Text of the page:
Sorry I haven't read all the responses, but the first thing that pops out at me is that you mentioned you changed his feed. It sounds like he's always had pain, so I don't think he'd be reacting in anticipation to pain, as he didn't react when there actually was pain. My thoughts are two good things combined for him - higher energy food and feeling good enough to use that energy.
What are you feeding him now? Could ulcers be a possibilty? Maybe a magnesium supplement would be useful.
Also, is he new to trails? If so keep it slow at first, perhaps try ponying him the first couple times if he ponies well. Or have someone ride with you for a few times, he'll be less likely to want to gallop off if his friend is just walking. Is there any clearing you can work him in? Not a trail but just an unfenced outdoor area? Ride him as if you were in the ring, but not. This will help be a middle ground between riding out and in.
You'll probably have to bring him back to the beginning of being supple, if he's completely resistng you so thoroughly he'll rear or fight you - regardless of if he's anticipating pain or not, he needs to be taught that you aren't going to hurt him and he still has to listen. So I'd start from the ground, practice having him give to the bit left and right and backing up off it. Apply a tiny amount of pressure to the rein you're using, wait, let him figet with it until he turns toward the pressure. Repeat this process in every direction until he's touching his nose to his girth area or backing up with just a tiny amount of pressure. Then practice these skills mounted but stationary, then mounted and walking and so on. Once he's readily giving to the bit without real pressure or fear or too much pressure, he'll be ready to try collecting. At this point he may anticipate pain, so it will take time AND you need to be SURE he's not in any pain at all before you ask him. If he is, the more you ask him the more you're proving to him that collection hurts.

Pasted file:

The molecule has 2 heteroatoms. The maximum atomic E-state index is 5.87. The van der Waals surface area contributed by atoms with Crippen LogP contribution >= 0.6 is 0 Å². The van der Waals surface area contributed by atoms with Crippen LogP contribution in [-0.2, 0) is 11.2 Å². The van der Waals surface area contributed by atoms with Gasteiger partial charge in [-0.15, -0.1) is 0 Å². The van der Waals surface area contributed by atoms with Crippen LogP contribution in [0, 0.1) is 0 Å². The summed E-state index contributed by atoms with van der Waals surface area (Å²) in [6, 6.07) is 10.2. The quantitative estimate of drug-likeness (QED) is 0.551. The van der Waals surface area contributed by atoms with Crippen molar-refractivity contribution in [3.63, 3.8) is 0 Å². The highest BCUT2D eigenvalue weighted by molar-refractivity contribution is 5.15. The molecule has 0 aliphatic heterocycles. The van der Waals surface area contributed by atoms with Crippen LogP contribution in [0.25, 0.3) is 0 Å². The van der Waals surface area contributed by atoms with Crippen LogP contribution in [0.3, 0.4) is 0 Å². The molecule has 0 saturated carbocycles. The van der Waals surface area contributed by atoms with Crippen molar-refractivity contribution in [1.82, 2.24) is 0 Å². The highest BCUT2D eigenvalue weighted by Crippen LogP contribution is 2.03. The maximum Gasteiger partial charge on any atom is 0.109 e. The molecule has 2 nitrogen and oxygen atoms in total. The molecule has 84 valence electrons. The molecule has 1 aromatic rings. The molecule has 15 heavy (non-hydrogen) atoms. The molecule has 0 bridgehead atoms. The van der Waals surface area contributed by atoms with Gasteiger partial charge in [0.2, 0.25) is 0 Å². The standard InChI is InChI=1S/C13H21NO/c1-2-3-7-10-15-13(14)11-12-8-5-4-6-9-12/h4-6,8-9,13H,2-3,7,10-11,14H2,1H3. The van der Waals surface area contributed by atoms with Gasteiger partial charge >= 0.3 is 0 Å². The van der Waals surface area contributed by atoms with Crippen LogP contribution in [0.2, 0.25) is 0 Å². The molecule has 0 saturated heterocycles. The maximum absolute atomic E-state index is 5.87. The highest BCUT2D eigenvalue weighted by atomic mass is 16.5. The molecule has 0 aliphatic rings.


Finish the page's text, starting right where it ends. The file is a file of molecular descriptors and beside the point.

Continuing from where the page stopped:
So- check feed, make sure it's not too high energy, practice flexing, and make trails relaxing not exciting :)
ETA: I'd also suggest looking into line-driving rather than lunging. It's not as fast paced or as strenuous on the horse's joints, but works their mind plenty and shows off any little naughtiness they may have once you're mounted. If you get good at it with him you could even try ground driving him out on the trails, this whole change may help him look at trails differently and not anticipate the speed, it may also give you greater ability to stop him, as you can just turn him around and lead him in hand back and forth. Obviously don't try this unless you're very confident ground driving and feel you can control him if he gets feisty. Just a lunging alternative to look into.